In Today's Economy, More Teens Believe Owning Your Own Business Provides Greater Job Security Than Working for Someone Else

Junior Achievement Teen Poll Also Finds White Students Less Likely to Want to

Start a Business Than African-American, Hispanic, or Asian-American Students

Sep 18, 2003, 01:00 ET from Junior Achievement

    COLORADO SPRINGS, Colo., Sept. 18 /PRNewswire/ -- More teens (41 percent)
 believe "owning your own business" provides greater job security than "working
 for a company" (32 percent), according to results from the 2003 JA Interprise
 Poll on Teens and Entrepreneurship.  The rest (27 percent) said they were "not
 sure," according to the survey recently administered by Junior Achievement to
 1,101 teens between the ages of 13 and 18.
     Nearly three quarters of teens (75 percent) indicated that they would like
 to start their own business someday.
     Teen enthusiasm for starting a business included an appreciation of
 marketplace rigors, too.  Students seem aware of the challenges involved in
 starting a business.  Only 11 percent of teens said such an effort would be
 "very easy" or "easy," while almost half (49 percent) believed starting a
 business would be "somewhat challenging."
     What type of businesses do teens say they want to start?  The most popular
 business choices fell into a "professional service" category (30 percent),
 followed by retail (27 percent).  Surprisingly, restaurant or food-related
 businesses, the most common source of employment for teens, accounted for only
 about 13 percent of the responses.
     "This poll shows that today's teens have a great deal of confidence in the
 power of striking out on their own," said Jack Faris, president of the
 National Federation of Independent Business (NFIB).  "We should all do our
 part to keep this going by encouraging the next generation of business owners,
 which is the focus of the NFIB Education Foundation."
     Additionally, the poll indicates a greater percentage of Asian/Pacific
 Islanders (89 percent) and African-American teens (86 percent) expressed a
 desire to start their own business one day than did Hispanic/Latino
 (79 percent) or white (69 percent) teens.  Overall, more boys (80 percent)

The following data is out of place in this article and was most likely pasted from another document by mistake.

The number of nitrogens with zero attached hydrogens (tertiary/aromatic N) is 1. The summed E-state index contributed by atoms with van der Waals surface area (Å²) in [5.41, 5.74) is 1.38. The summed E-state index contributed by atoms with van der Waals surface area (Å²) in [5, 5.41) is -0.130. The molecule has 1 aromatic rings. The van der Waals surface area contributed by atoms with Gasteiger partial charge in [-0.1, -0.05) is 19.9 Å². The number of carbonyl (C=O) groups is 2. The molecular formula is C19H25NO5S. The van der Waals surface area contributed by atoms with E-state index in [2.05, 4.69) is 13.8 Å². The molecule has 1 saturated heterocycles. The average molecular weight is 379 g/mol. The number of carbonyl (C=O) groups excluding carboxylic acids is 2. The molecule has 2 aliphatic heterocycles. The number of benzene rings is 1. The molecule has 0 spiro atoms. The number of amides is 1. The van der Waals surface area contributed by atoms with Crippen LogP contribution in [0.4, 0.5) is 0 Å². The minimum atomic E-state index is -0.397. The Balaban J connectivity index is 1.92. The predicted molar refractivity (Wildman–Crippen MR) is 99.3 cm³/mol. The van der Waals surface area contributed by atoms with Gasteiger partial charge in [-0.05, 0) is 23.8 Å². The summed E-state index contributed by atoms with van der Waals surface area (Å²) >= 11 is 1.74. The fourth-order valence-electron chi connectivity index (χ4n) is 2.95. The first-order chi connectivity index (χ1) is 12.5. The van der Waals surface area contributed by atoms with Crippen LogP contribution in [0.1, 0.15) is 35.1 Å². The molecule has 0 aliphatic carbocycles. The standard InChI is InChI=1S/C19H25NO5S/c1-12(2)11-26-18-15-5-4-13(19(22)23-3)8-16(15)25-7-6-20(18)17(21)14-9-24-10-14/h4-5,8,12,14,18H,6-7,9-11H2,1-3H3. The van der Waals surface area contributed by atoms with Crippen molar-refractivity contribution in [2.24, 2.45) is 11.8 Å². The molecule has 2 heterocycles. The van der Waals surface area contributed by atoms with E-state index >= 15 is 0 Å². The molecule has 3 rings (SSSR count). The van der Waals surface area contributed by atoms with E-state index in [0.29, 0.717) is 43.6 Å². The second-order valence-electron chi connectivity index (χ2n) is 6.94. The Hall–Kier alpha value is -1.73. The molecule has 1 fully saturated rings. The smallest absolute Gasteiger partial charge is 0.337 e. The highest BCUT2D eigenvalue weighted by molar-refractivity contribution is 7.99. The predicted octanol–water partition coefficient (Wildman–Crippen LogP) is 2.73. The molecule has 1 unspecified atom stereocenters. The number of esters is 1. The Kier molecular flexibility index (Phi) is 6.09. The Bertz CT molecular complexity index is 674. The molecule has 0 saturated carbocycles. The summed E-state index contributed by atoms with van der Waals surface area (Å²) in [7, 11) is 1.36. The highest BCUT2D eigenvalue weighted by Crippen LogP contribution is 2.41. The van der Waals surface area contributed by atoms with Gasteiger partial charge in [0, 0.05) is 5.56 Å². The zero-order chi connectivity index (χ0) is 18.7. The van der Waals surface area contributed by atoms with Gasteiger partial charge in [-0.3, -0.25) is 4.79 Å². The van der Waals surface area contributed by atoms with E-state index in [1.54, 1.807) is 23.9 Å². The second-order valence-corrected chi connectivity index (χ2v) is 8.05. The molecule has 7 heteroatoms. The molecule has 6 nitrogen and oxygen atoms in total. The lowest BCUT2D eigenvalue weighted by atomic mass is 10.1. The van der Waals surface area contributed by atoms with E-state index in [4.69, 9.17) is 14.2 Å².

expressed a desire to start a business than girls (71 percent).
     Some teens, however, aren't waiting to start their own businesses.
     "My business is growing every day, and is still true to one of its
 original goals: to show that kids can make a difference in the business
 world," said Rohan Singh, 15, founder of and Junior
 Achievement's first-ever National Student Entrepreneur of the Year. "In a free
 market system, children ... can make a positive difference, like adults.  I
 hope to one day go public on NASDAQ."
     Singh was selected out of a field of Junior Achievement students from
 across the country by the Young Entrepreneur Organization.  A high school
 student from Woodinville, Washington, Singh used $60 to establish in 2002 -- a business that sells software products to assist
 Internet developers in creating Web sites.
     As the National Student Entrepreneur of the Year, Singh was in Washington,
 D.C. yesterday to meet with lawmakers from the state of Washington, as well as
 senior executives from NASDAQ.  Rohan will also receive a $1,000 stipend from
 the NASDAQ Education Foundation.
     The 2003 Junior Achievement Interprise Poll(TM) on Entrepreneurship was
 conducted online by Junior Achievement last spring.  A total of 1,101 students
 participated.  The poll data echoed, in part, the results of an earlier survey
 called the JA Interprise Poll on Kids and Careers, conducted in October 2002.
 In that poll, "businessperson" was named the top career choice.  Doctor had
 been the top choice in the three previous years.
     To read full details of this poll, visit the Research Center on
 under Student Center.  For more information, contact Edwin Bodensiek at
 (719) 540-6297 or  Information about the NFIB Education
 Foundation is available online at .
     About Junior Achievement
     Junior Achievement is the world's largest organization dedicated to
 educating young people about business, economics and free enterprise.  Through
 a dedicated volunteer network, JA offers in-school and after-school programs
 for students in grades K-12.  JA programs focus on seven key content areas:
 business, citizenship, economics, entrepreneurship, ethics/character,
 financial literacy, and career development.  Today nearly 150 JA offices reach
 more than four million students nationwide.  Through its international
 operation, JA reaches another two million students in more than 100 countries
 worldwide.  For more information, visit .

SOURCE Junior Achievement